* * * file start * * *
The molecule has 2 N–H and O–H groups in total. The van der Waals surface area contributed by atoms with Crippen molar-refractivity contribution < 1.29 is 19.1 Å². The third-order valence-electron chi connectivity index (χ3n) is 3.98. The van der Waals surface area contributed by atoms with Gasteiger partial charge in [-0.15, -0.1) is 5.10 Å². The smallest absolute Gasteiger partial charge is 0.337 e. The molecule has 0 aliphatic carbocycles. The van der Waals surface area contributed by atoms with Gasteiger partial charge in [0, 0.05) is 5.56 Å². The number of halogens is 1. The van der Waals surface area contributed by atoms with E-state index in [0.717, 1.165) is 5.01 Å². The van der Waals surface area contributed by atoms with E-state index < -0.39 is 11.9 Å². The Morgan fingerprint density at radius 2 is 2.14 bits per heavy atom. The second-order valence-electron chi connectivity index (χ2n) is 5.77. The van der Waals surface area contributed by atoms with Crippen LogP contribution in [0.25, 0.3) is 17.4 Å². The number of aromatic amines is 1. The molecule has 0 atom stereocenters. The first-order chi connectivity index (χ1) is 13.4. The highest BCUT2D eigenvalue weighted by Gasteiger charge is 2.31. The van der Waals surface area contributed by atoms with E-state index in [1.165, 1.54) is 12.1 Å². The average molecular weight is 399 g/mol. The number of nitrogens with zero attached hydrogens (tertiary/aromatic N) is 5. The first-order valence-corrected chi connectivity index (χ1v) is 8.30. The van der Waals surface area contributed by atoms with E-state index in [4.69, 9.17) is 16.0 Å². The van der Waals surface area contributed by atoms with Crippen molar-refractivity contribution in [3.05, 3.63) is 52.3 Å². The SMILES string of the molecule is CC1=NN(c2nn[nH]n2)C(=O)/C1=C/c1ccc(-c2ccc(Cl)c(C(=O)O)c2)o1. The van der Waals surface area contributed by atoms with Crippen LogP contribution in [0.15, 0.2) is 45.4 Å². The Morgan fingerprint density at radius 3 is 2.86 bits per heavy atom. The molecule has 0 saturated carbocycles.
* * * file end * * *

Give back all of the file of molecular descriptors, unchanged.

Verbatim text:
The molecule has 2 N–H and O–H groups in total. The van der Waals surface area contributed by atoms with Crippen molar-refractivity contribution < 1.29 is 19.1 Å². The third-order valence-electron chi connectivity index (χ3n) is 3.98. The van der Waals surface area contributed by atoms with Gasteiger partial charge in [-0.15, -0.1) is 5.10 Å². The smallest absolute Gasteiger partial charge is 0.337 e. The molecule has 0 aliphatic carbocycles. The van der Waals surface area contributed by atoms with Gasteiger partial charge in [0, 0.05) is 5.56 Å². The number of halogens is 1. The van der Waals surface area contributed by atoms with E-state index in [0.717, 1.165) is 5.01 Å². The van der Waals surface area contributed by atoms with E-state index < -0.39 is 11.9 Å². The Morgan fingerprint density at radius 2 is 2.14 bits per heavy atom. The second-order valence-electron chi connectivity index (χ2n) is 5.77. The van der Waals surface area contributed by atoms with Crippen LogP contribution in [0.25, 0.3) is 17.4 Å². The number of aromatic amines is 1. The molecule has 0 atom stereocenters. The first-order chi connectivity index (χ1) is 13.4. The highest BCUT2D eigenvalue weighted by Gasteiger charge is 2.31. The van der Waals surface area contributed by atoms with E-state index in [1.165, 1.54) is 12.1 Å². The average molecular weight is 399 g/mol. The number of nitrogens with zero attached hydrogens (tertiary/aromatic N) is 5. The first-order valence-corrected chi connectivity index (χ1v) is 8.30. The van der Waals surface area contributed by atoms with E-state index in [4.69, 9.17) is 16.0 Å². The van der Waals surface area contributed by atoms with Crippen molar-refractivity contribution in [3.05, 3.63) is 52.3 Å². The SMILES string of the molecule is CC1=NN(c2nn[nH]n2)C(=O)/C1=C/c1ccc(-c2ccc(Cl)c(C(=O)O)c2)o1. The van der Waals surface area contributed by atoms with Crippen LogP contribution in [0.15, 0.2) is 45.4 Å². The Morgan fingerprint density at radius 3 is 2.86 bits per heavy atom. The molecule has 0 saturated carbocycles.